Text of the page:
Friday the 13th
Whoo-hoo! It's Friday the 13th!
Friday the 13th has been a superstitious day for many in the western world, but we have always seen Fridays and 13's, and especially Friday the 13th as a good day to be filled with celebration. We have members of our community that were born on Friday the 13th, choosing ceremonies (marriages) have become the tradition to be performed on that day, and it is a day to take or renew oaths.
But where does all the hubbub about the superstition and unluckiness that surrounds Friday the 13th come from? Scouring through information to find the source, it seems that this was made an unlucky day for the most part by the Christians beginning in the early 18th century. The Christians tie the unluckiness and bad fortune to the last supper and the 13th person being nailed to a cross. Other sources claim it originates from the stories that surround the Knights Templar arrest and torture that may have taken place on Friday 13, 1307, and others cite that the bad luck dates all the way back to the Norse and Aegir's Feast where Loki was the 13th guest.
The reasons why Friday came to be regarded as a day of bad luck have been obscured by the mists of time according to Snopes.com Fact Check - Old Wives' Tales — "some of the more common theories link it to a significant event in Christian tradition said to have taken place on Friday, such as the Crucifixion, Eve's offering the apple to Adam in the Garden of Eden, the beginning of the Great Flood, or the confusion at the Tower of Babel. Chaucer alluded to Friday as a day on which bad things seemed to happen in the Canterbury Tales as far back as the late 14th century ("And on a Friday fell all this mischance"), but references to Friday as a day connected with ill luck generally start to show up in Western literature around the mid-17th century."
International Business Times has their theory on Friday 13th history, origins, myths and superstitions of the Unlucky Day.
"While many will laugh off the superstitious day, others will remain in bed paralyzed by fear and avoid daily tasks, conducting business or traveling. In the U.S., an estimated 17 to 21 million people suffer from a fear of Friday the 13th, according to a study by the North Carolina Stress Management Center and Phobia Institute."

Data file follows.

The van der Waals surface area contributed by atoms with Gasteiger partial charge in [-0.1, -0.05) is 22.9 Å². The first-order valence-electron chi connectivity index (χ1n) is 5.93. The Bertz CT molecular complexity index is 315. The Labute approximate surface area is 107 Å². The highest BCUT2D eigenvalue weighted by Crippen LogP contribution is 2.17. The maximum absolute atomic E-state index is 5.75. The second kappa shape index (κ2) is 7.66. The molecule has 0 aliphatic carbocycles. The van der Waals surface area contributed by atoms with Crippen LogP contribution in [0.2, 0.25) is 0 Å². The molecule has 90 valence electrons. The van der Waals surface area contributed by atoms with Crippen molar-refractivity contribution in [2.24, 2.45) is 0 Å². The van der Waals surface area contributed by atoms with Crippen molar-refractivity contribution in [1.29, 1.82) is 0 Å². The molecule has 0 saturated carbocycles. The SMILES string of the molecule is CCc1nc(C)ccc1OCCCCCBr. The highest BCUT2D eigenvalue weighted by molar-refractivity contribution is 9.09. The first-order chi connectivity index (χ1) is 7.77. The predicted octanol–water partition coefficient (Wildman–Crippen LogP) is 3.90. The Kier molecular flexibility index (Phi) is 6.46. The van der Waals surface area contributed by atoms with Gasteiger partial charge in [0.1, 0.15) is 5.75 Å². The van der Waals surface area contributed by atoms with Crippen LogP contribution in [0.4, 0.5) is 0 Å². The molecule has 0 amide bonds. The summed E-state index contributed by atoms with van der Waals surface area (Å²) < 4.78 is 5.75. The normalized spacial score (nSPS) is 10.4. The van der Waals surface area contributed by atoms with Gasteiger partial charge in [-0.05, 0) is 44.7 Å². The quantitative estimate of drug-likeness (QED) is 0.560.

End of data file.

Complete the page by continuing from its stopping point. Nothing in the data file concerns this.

"The phobia, known as friggatriskaidekaphobia, is not uncommon. The word comes from Frigga, the name of the Norse goddess, and triskaidekaphobia, or fear of the number thirteen. It is also sometimes called paraskevidekatriaphobia, from the Greek Paraskevi for Friday, Dekatreis for thirteen and phobia for fear."
The speculation surrounding the Knights Templar and Friday October 13th - "The popular legend that the end of the Templars took place on a Friday the 13th, and that that is the origin of the bad luck associated with the day, is just as fabulous as that it arose from the 13 Christian apostles (including the traitor Judas) at the Last Supper. The legend of Loki crashing a banquet of 12 Norse revelers in Valhalla was another, later, turn on the fable. But although there are some references to Friday being unlucky in Geoffrey Chaucer’s time (14th century: “And on a Friday fell all this mischance”), there appears to be no reliable reference to the unluckiness of Friday the 13th before the 1800s."
Those, in addition to all the Friday phobias and the number 13 phobias are some of the reasons for the possible origin of why Friday the 13th has received such a bad rap in western society. Personally, black cats are cool, ladders are quite handy, I like salt on my food (and spill it on occasion), I have broken many mirrors and opened my share of umbrellas indoors and I look forward to the celebrations that take place every Friday the 13th!
- Norse Mother